End of an Era

swts.jpgTough news released by my alma mater today, Seabury-Western Theological Seminary, located in Evanston, Illinois. http://www.episcopal-life.org/79901_95159_ENG_HTM.htmEffective immediately, they will no longer be offering the three-year residential Master of Divinity program (the basic curriculum for training priests). While Seabury will continue in some form — they’re entering a period of discernment as to their future mission — no one will again have the same experiences that have formed, nurtured, and fed generations of future priests. 

The bells which rang thrice daily to mark the communal prayers (Morning Prayer, Eucharist, Evensong) will be silenced. Long-standing traditions like the Lavabo Bowl (the annual flag football game between Seabury and Nashota House), the Boars Head Feast, and Awards Night will end. Lively informal refectory conversations, which nurtured me at least as much as the academic life, will cease.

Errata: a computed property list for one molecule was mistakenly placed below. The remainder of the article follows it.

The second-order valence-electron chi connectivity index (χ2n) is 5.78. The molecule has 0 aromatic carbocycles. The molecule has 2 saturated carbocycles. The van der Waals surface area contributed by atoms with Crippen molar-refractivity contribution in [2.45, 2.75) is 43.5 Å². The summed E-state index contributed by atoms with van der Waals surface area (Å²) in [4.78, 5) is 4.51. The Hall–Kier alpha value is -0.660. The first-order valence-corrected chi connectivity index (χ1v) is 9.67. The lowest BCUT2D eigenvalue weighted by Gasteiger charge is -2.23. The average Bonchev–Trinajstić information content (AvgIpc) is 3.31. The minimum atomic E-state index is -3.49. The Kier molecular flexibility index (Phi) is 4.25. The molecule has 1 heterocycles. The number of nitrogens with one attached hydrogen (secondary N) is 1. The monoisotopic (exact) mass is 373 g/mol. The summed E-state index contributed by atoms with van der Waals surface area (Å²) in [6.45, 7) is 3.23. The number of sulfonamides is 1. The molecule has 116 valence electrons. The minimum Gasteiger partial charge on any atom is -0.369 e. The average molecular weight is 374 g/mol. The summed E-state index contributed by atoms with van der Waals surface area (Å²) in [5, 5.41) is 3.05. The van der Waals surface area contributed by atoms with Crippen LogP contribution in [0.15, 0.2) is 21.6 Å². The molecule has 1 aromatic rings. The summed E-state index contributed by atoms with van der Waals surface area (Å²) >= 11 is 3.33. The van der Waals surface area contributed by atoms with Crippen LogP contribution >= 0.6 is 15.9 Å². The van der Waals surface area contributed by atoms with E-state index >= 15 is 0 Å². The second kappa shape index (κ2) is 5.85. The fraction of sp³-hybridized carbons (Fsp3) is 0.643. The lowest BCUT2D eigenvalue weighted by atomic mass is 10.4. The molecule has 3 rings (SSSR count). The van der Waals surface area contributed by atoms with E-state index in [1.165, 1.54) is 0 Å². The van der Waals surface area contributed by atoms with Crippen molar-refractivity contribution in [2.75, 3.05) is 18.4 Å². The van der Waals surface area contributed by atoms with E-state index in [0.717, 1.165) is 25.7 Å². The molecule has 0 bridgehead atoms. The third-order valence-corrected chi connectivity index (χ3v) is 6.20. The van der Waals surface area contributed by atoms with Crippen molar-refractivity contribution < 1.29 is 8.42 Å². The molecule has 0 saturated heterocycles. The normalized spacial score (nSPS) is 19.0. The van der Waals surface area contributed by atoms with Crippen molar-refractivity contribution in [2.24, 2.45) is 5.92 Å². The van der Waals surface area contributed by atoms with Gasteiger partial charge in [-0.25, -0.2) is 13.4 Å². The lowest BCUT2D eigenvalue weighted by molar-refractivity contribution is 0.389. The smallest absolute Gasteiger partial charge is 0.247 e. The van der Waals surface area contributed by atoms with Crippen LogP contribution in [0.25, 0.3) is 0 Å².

For many of us, Seabury-Western http://www.seabury.edu/index.phphas become an integral part of our priesthoods. At its best, no seminary better prepared priests for parish ministry. I have a picture of the chapel — literally the heart and soul of the place — in my office alongside a picture of my graduating class. My first son, Benedict, was born the summer before my last year. He spent his first year of life as a community baby — going with me to chapel, classes, and the refectory. He was baptized by the then-dean Jim Lemler in Seabury Lounge. I served as Student Body President and have long been a passionate advocate of this very special place.

So I’m grieving this decision even as it may have been the only feasible one. I trust it wasn’t easy for the Board and current dean. The role and mission of seminary education is changing. I understand that. But it still hurts.


2 Comments on “End of an Era”

  1. Fr. Patrick Ward says:

    where did you learn to spell?? You forgot the H at the end of my seminary’s name

  2. Father Tim says:

    Bless me Father, for I have sinned. Not particularly “boldly” but I do what I can.


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